So what does a day out in The Mumbles look like. It can be very energetic for some. For me it contains s lot of slow strolling from bench to bench along the front which are at least 10 metres apart, from the centre of town to the pier, a distance of 800 metres or so. During this time a lot of observation takes place, admiring the activity of others.
One is immediately hit by the rate of different activities along the promenade which stretches all the way from Swansea around to The Mumbles, all of 5 miles or so. It is divided into two lanes. One is depicted by two people holding hands – for lovers or more generally, pedestrians with the occasional panting jogger. The other sign has the symbol of a cyclist. Now, this term can vary between the hire-bikes ridden gently by those unused to demanding activities and those cycling sleek road bikes at ferocious speeds who are totally unable to stop if a two-legged user strays into the two-wheeled lane. Somehow, there are no collisions.
First things first – the first coffee of the day is always the best. In amongst the parked boats, most of which are tatty, dirty, scruffy and look like they would sink if they even got close to water, are several coffee shacks/vehicles. That took sun a good hour sitting and chatting to Joy, a senior local who sang the praises of her home town.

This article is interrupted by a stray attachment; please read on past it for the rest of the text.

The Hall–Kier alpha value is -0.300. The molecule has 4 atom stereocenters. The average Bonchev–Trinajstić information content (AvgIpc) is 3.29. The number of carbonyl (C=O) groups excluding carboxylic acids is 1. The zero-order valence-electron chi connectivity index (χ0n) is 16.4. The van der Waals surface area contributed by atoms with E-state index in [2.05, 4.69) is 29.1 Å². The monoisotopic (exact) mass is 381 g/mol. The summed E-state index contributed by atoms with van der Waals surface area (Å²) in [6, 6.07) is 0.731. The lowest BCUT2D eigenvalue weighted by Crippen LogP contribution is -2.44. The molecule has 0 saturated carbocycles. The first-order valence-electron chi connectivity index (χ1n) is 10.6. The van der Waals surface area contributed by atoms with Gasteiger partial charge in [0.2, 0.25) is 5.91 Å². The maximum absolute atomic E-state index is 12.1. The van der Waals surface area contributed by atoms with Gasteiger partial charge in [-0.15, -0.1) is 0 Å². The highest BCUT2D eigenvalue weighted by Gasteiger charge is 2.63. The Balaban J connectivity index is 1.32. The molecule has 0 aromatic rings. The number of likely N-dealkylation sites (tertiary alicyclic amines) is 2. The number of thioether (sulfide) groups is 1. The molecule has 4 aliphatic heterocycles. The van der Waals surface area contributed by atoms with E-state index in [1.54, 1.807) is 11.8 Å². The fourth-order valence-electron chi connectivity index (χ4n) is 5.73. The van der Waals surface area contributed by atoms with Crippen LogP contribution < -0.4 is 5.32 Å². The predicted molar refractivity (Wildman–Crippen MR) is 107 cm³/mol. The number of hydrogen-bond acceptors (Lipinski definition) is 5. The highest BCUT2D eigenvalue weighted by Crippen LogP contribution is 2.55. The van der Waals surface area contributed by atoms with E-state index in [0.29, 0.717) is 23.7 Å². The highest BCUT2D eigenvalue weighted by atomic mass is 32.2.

The next stop at the launching ramp, which passes for the town harbour, was for a similar period of time, watching the boats unloaded from trailers, getting rigged and setting off across the bay to the starting line up for a days racing. Sadly the wind was only whispering so it took a while to get over there.
Now these guys were really important and ready to spring into action. They were the Race Support Team. If a boat got into difficulty miles away on the other side of the bay, they would have to get straight back, with no wind to speak of, and the team would jump into action and sort out any problems. What a responsibility!
A lot of time was spent watching others engaged in busy activities. Fishing was the most energetic, as was watching the fishermen.
There was a lot of ice cream consumption taking place by people of all ages.
Gentle activities include family swimming, leisurely paddle-boarding, launchng private boats & dingies.
Up at the pier tea is of course essential.
But I am looking for a place to have a little dose. I have my eye on the benches at the end of the pier. The Mumbles has four RNLI lifeboat stations. Originally the local lifeboat was stored under the cliff but a proper building was built in 1866 around a ramp a few years after.
Two more stations and ramps were built at the end of the pier – the one on the left, now a host to a breeding colony of very noisy gulls, in 1922 and the other on the right in 2014.
I found a nice comfy bench and settled down for a nap. I was reassured that my security was taken care of by two new friends. I don’t know what my female pal was peeping at below.